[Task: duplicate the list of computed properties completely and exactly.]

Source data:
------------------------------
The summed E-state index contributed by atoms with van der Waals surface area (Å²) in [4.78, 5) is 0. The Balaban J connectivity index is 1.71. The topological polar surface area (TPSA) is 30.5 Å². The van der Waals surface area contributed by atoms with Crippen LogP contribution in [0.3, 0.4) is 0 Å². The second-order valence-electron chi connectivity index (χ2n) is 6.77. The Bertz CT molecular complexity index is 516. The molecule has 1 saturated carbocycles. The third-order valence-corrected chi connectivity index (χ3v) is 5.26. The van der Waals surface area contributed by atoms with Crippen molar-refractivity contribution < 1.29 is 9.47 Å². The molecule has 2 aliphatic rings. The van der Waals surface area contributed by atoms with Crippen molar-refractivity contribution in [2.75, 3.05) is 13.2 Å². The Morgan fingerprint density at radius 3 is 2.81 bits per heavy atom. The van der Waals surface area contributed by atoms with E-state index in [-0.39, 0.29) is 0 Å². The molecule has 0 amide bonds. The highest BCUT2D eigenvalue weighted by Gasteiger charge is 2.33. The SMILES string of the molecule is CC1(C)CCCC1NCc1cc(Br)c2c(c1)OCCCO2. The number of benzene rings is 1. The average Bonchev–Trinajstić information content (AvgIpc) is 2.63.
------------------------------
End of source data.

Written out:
The summed E-state index contributed by atoms with van der Waals surface area (Å²) in [4.78, 5) is 0. The Balaban J connectivity index is 1.71. The topological polar surface area (TPSA) is 30.5 Å². The van der Waals surface area contributed by atoms with Crippen LogP contribution in [0.3, 0.4) is 0 Å². The second-order valence-electron chi connectivity index (χ2n) is 6.77. The Bertz CT molecular complexity index is 516. The molecule has 1 saturated carbocycles. The third-order valence-corrected chi connectivity index (χ3v) is 5.26. The van der Waals surface area contributed by atoms with Crippen molar-refractivity contribution < 1.29 is 9.47 Å². The molecule has 2 aliphatic rings. The van der Waals surface area contributed by atoms with Crippen molar-refractivity contribution in [2.75, 3.05) is 13.2 Å². The Morgan fingerprint density at radius 3 is 2.81 bits per heavy atom. The van der Waals surface area contributed by atoms with E-state index in [-0.39, 0.29) is 0 Å². The molecule has 0 amide bonds. The highest BCUT2D eigenvalue weighted by Gasteiger charge is 2.33. The SMILES string of the molecule is CC1(C)CCCC1NCc1cc(Br)c2c(c1)OCCCO2. The number of benzene rings is 1. The average Bonchev–Trinajstić information content (AvgIpc) is 2.63.